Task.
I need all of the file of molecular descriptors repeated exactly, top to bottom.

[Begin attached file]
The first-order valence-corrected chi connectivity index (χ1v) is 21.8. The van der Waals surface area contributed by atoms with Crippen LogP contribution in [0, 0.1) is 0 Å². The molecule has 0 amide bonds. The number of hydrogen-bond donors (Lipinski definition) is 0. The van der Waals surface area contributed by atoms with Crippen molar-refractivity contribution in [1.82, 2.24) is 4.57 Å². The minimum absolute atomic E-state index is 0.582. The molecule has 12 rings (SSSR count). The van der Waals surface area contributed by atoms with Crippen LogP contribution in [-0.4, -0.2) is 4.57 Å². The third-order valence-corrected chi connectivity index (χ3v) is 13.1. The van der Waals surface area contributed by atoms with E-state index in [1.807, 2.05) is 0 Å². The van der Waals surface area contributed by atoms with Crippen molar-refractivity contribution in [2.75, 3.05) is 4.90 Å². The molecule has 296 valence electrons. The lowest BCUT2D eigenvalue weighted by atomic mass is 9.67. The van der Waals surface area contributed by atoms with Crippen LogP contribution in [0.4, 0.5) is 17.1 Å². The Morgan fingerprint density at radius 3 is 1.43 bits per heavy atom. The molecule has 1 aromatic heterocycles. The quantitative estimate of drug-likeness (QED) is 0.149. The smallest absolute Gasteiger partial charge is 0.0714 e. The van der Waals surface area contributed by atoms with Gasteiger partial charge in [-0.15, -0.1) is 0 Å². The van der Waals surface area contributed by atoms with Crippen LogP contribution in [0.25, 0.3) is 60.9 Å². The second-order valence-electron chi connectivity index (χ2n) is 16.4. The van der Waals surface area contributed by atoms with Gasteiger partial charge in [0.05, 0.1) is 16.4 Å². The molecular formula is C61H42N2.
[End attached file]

The first-order valence-corrected chi connectivity index (χ1v) is 21.8. The van der Waals surface area contributed by atoms with Crippen LogP contribution in [0, 0.1) is 0 Å². The molecule has 0 amide bonds. The number of hydrogen-bond donors (Lipinski definition) is 0. The van der Waals surface area contributed by atoms with Crippen molar-refractivity contribution in [1.82, 2.24) is 4.57 Å². The minimum absolute atomic E-state index is 0.582. The molecule has 12 rings (SSSR count). The van der Waals surface area contributed by atoms with Crippen LogP contribution in [-0.4, -0.2) is 4.57 Å². The third-order valence-corrected chi connectivity index (χ3v) is 13.1. The van der Waals surface area contributed by atoms with E-state index in [1.807, 2.05) is 0 Å². The van der Waals surface area contributed by atoms with Crippen molar-refractivity contribution in [2.75, 3.05) is 4.90 Å². The molecule has 296 valence electrons. The lowest BCUT2D eigenvalue weighted by atomic mass is 9.67. The van der Waals surface area contributed by atoms with Crippen LogP contribution in [0.4, 0.5) is 17.1 Å². The Morgan fingerprint density at radius 3 is 1.43 bits per heavy atom. The molecule has 1 aromatic heterocycles. The quantitative estimate of drug-likeness (QED) is 0.149. The smallest absolute Gasteiger partial charge is 0.0714 e. The van der Waals surface area contributed by atoms with Gasteiger partial charge in [-0.15, -0.1) is 0 Å². The van der Waals surface area contributed by atoms with Crippen LogP contribution in [0.25, 0.3) is 60.9 Å². The second-order valence-electron chi connectivity index (χ2n) is 16.4. The van der Waals surface area contributed by atoms with Gasteiger partial charge in [0.05, 0.1) is 16.4 Å². The molecular formula is C61H42N2.